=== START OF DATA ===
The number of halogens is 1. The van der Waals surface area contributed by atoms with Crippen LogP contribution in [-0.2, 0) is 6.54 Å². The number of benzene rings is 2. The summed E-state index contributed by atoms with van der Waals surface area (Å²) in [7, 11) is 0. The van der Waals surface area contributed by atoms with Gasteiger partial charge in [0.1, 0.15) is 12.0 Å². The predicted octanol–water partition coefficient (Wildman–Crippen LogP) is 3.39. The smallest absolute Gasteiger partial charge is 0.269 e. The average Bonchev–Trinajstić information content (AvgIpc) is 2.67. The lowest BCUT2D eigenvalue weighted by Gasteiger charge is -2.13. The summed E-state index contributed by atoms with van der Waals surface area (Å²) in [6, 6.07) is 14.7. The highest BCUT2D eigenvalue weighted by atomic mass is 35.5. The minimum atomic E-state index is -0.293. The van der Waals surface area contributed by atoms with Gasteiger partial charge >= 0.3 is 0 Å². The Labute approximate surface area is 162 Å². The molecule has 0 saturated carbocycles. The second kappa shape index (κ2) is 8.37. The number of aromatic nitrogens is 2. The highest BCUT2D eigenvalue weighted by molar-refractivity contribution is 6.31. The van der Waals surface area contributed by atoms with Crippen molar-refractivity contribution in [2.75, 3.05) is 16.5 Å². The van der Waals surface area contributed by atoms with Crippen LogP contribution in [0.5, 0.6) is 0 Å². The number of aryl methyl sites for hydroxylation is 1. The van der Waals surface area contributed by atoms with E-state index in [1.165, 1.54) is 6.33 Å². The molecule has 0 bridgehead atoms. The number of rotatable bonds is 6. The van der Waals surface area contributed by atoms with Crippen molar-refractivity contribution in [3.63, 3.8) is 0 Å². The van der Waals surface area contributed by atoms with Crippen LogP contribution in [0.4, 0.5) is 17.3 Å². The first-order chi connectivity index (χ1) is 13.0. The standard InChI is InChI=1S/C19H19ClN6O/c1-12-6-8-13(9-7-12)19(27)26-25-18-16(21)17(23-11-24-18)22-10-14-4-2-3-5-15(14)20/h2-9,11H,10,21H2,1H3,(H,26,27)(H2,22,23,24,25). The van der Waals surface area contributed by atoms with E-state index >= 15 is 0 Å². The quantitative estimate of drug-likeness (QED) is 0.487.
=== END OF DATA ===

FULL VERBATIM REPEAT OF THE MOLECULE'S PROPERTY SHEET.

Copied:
The number of halogens is 1. The van der Waals surface area contributed by atoms with Crippen LogP contribution in [-0.2, 0) is 6.54 Å². The number of benzene rings is 2. The summed E-state index contributed by atoms with van der Waals surface area (Å²) in [7, 11) is 0. The van der Waals surface area contributed by atoms with Gasteiger partial charge in [0.1, 0.15) is 12.0 Å². The predicted octanol–water partition coefficient (Wildman–Crippen LogP) is 3.39. The smallest absolute Gasteiger partial charge is 0.269 e. The average Bonchev–Trinajstić information content (AvgIpc) is 2.67. The lowest BCUT2D eigenvalue weighted by Gasteiger charge is -2.13. The summed E-state index contributed by atoms with van der Waals surface area (Å²) in [6, 6.07) is 14.7. The highest BCUT2D eigenvalue weighted by atomic mass is 35.5. The minimum atomic E-state index is -0.293. The van der Waals surface area contributed by atoms with Gasteiger partial charge >= 0.3 is 0 Å². The Labute approximate surface area is 162 Å². The molecule has 0 saturated carbocycles. The second kappa shape index (κ2) is 8.37. The number of aromatic nitrogens is 2. The highest BCUT2D eigenvalue weighted by molar-refractivity contribution is 6.31. The van der Waals surface area contributed by atoms with Crippen molar-refractivity contribution in [2.75, 3.05) is 16.5 Å². The van der Waals surface area contributed by atoms with Crippen LogP contribution in [0.5, 0.6) is 0 Å². The number of aryl methyl sites for hydroxylation is 1. The van der Waals surface area contributed by atoms with E-state index in [1.165, 1.54) is 6.33 Å². The molecule has 0 bridgehead atoms. The number of rotatable bonds is 6. The van der Waals surface area contributed by atoms with Crippen molar-refractivity contribution in [3.63, 3.8) is 0 Å². The van der Waals surface area contributed by atoms with Crippen LogP contribution in [0.4, 0.5) is 17.3 Å². The first-order chi connectivity index (χ1) is 13.0. The standard InChI is InChI=1S/C19H19ClN6O/c1-12-6-8-13(9-7-12)19(27)26-25-18-16(21)17(23-11-24-18)22-10-14-4-2-3-5-15(14)20/h2-9,11H,10,21H2,1H3,(H,26,27)(H2,22,23,24,25). The van der Waals surface area contributed by atoms with E-state index >= 15 is 0 Å². The quantitative estimate of drug-likeness (QED) is 0.487.